Lucy Montgomery - Anne of Avonlea: "Avonlea School Won't be the Worse for a Little New Blood."

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Horse's Mouth, Dec 15, 2016 - Fiction - 168 pages
Lucy Maud Montgomery was born in Clifton, Prince Edward Island, Canada, on November 30, 1874. Her mother died when she was a toddler and her devastated father asked her grandparents to raise her. Her childhood years in Cavendish were very lonely. Lucy's solution at this early age was to create imaginary worlds and people them with imaginary friends. Her creativity was beginning to establish itself in her life. With her studying days over Lucy began a career as a teacher and worked at various Prince Edward Island schools. It was soon obvious to her that she did not enjoy teaching but the benefit was that it gave her time to write. That was now her real passion. Much of her early career was spent writing short stories. Indeed in the decade from 1897 magazines and newspapers published over 100 stories from the prolific young writer. In 1908, Lucy published her first book, the classic, Anne of Green Gables. It was an immediate success and quickly established her career. During her lifetime, Lucy published 20 novels, 530 short stories, 500 poems, and 30 essays. Aware of her fame, by 1920 Lucy began editing and recopying her journals, reframing her life as she wanted it remembered. Lucy Maud Montgomery died on April 24, 1942 in Toronto. A note was found beside her bed, "I have lost my mind by spells and I do not dare think what I may do in those spells. May God forgive me and I hope everyone else will forgive me even if they cannot understand. My position is too awful to endure and nobody realizes it. What an end to a life in which I tried always to do my best." The official cause of death was a coronary thrombosis.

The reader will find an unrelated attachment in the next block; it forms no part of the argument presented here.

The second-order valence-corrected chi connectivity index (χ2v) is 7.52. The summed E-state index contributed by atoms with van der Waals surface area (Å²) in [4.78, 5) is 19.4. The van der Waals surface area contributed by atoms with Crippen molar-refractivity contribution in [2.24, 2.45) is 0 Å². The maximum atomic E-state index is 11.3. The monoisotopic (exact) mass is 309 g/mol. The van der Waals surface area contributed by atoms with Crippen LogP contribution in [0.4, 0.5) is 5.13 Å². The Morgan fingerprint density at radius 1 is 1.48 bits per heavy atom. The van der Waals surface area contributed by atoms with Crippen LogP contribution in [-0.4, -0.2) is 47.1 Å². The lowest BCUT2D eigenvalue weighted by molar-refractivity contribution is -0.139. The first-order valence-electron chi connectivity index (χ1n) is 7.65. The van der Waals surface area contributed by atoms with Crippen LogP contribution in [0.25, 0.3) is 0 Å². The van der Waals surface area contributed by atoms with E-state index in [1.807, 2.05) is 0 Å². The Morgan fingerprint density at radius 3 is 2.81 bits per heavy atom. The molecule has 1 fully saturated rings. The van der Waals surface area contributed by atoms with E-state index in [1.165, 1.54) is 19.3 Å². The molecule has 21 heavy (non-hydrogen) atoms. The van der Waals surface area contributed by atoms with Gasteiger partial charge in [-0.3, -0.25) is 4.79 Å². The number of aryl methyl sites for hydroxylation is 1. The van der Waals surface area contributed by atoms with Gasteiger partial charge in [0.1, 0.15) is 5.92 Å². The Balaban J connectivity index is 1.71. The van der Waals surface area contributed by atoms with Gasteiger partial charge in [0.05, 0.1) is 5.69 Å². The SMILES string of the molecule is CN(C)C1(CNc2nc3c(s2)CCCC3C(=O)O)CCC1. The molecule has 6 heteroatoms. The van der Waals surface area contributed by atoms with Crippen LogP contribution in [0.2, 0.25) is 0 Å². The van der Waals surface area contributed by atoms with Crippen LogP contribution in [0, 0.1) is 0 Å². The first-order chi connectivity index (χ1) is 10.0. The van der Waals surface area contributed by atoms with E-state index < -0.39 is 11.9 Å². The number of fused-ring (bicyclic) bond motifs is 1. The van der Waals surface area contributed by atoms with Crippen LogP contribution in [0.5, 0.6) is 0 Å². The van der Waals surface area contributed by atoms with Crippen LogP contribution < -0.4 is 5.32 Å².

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About the author (2016)

One of the best-loved children's/young adult authors, Lucy Maud Montgomery was born on November 30, 1874 in Clifton, Prince Edward Island, Canada, the daughter of Hugh John and Clara Woolner. After attending Prince of Wales College and Dalhouse College in Halifax, she became a certified teacher, eventually teaching in Bideford, Prince Edward Island. She also served as an assistant at the post office and as a writer for the local newspaper, The Halifax Daily Echo. Best known for her Anne of Avonlea and Anne of Green Gables books, Montgomery received many high honors. She was named a Fellow of the Royal Society of Arts in 1923 and a Canadian stamp commemorates Montgomery and Anne of Green Gables. In addition, various museums dedicated to the book series and Montgomery's life dot Prince Edward Island. The books in the Anne series follow the growth and adventures of a red-haired, spritely, high-spirited and imaginative orphan named Anne who lives on Prince Edward Island. The success of these books rested in Montgomery's ability to vividly recollect childhood and her easy storytelling ability. They are tremendously popular to this day and have been translated into more than 35 languages and adapted as movies and PBS television productions. On July 5, 1911, L.M. Montgomery married Ewan Macdonald, a Presbyterian minister, and the marriage produced three children. She died on April 24, 1942.

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